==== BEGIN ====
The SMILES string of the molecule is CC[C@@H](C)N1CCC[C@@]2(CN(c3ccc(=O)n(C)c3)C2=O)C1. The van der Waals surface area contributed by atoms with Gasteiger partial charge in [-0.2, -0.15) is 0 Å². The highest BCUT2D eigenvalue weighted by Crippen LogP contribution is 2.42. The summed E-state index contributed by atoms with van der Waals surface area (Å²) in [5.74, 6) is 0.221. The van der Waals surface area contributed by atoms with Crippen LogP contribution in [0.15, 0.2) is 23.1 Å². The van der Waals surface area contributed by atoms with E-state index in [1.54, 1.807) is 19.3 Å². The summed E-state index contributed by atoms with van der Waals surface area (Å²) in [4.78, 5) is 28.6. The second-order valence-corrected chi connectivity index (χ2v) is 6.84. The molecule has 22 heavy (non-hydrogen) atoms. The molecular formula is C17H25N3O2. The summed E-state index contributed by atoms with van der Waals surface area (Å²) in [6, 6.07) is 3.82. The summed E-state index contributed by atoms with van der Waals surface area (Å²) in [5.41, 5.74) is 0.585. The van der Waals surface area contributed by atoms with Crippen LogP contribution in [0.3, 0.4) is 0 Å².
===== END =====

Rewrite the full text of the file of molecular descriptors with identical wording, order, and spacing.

The SMILES string of the molecule is CC[C@@H](C)N1CCC[C@@]2(CN(c3ccc(=O)n(C)c3)C2=O)C1. The van der Waals surface area contributed by atoms with Gasteiger partial charge in [-0.2, -0.15) is 0 Å². The highest BCUT2D eigenvalue weighted by Crippen LogP contribution is 2.42. The summed E-state index contributed by atoms with van der Waals surface area (Å²) in [5.74, 6) is 0.221. The van der Waals surface area contributed by atoms with Crippen LogP contribution in [0.15, 0.2) is 23.1 Å². The van der Waals surface area contributed by atoms with E-state index in [1.54, 1.807) is 19.3 Å². The summed E-state index contributed by atoms with van der Waals surface area (Å²) in [4.78, 5) is 28.6. The second-order valence-corrected chi connectivity index (χ2v) is 6.84. The molecule has 22 heavy (non-hydrogen) atoms. The molecular formula is C17H25N3O2. The summed E-state index contributed by atoms with van der Waals surface area (Å²) in [6, 6.07) is 3.82. The summed E-state index contributed by atoms with van der Waals surface area (Å²) in [5.41, 5.74) is 0.585. The van der Waals surface area contributed by atoms with Crippen LogP contribution in [0.3, 0.4) is 0 Å².